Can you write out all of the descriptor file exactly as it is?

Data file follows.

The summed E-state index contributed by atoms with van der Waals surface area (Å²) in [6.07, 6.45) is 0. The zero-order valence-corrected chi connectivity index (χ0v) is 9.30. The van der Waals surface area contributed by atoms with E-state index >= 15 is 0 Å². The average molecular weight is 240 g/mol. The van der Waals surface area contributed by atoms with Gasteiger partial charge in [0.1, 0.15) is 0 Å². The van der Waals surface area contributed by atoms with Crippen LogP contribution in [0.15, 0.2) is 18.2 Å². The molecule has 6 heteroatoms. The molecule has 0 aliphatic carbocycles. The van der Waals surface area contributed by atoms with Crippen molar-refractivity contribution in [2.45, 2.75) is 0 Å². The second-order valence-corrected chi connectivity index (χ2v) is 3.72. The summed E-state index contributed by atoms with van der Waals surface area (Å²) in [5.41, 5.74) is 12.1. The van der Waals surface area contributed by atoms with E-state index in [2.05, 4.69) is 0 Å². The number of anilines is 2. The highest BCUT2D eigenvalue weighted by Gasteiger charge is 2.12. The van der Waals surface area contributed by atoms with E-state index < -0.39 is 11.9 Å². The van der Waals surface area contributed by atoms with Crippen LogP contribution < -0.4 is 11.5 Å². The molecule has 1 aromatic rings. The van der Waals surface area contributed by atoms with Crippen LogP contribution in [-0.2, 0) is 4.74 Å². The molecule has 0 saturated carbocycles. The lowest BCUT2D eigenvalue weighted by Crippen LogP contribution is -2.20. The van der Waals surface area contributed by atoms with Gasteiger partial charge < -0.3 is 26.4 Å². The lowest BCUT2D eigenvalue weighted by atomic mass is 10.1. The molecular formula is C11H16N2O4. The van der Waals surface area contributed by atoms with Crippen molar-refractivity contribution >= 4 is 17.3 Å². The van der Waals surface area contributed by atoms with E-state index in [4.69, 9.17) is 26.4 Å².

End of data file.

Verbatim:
The summed E-state index contributed by atoms with van der Waals surface area (Å²) in [6.07, 6.45) is 0. The zero-order valence-corrected chi connectivity index (χ0v) is 9.30. The van der Waals surface area contributed by atoms with E-state index >= 15 is 0 Å². The average molecular weight is 240 g/mol. The van der Waals surface area contributed by atoms with Gasteiger partial charge in [0.1, 0.15) is 0 Å². The van der Waals surface area contributed by atoms with Crippen LogP contribution in [0.15, 0.2) is 18.2 Å². The molecule has 6 heteroatoms. The molecule has 0 aliphatic carbocycles. The van der Waals surface area contributed by atoms with Crippen molar-refractivity contribution in [2.45, 2.75) is 0 Å². The second-order valence-corrected chi connectivity index (χ2v) is 3.72. The summed E-state index contributed by atoms with van der Waals surface area (Å²) in [5.41, 5.74) is 12.1. The van der Waals surface area contributed by atoms with E-state index in [2.05, 4.69) is 0 Å². The number of anilines is 2. The highest BCUT2D eigenvalue weighted by Gasteiger charge is 2.12. The van der Waals surface area contributed by atoms with E-state index < -0.39 is 11.9 Å². The van der Waals surface area contributed by atoms with Crippen LogP contribution < -0.4 is 11.5 Å². The molecule has 1 aromatic rings. The van der Waals surface area contributed by atoms with Crippen LogP contribution in [-0.2, 0) is 4.74 Å². The molecule has 0 saturated carbocycles. The lowest BCUT2D eigenvalue weighted by Crippen LogP contribution is -2.20. The van der Waals surface area contributed by atoms with Gasteiger partial charge < -0.3 is 26.4 Å². The lowest BCUT2D eigenvalue weighted by atomic mass is 10.1. The molecular formula is C11H16N2O4. The van der Waals surface area contributed by atoms with Crippen molar-refractivity contribution >= 4 is 17.3 Å². The van der Waals surface area contributed by atoms with E-state index in [4.69, 9.17) is 26.4 Å².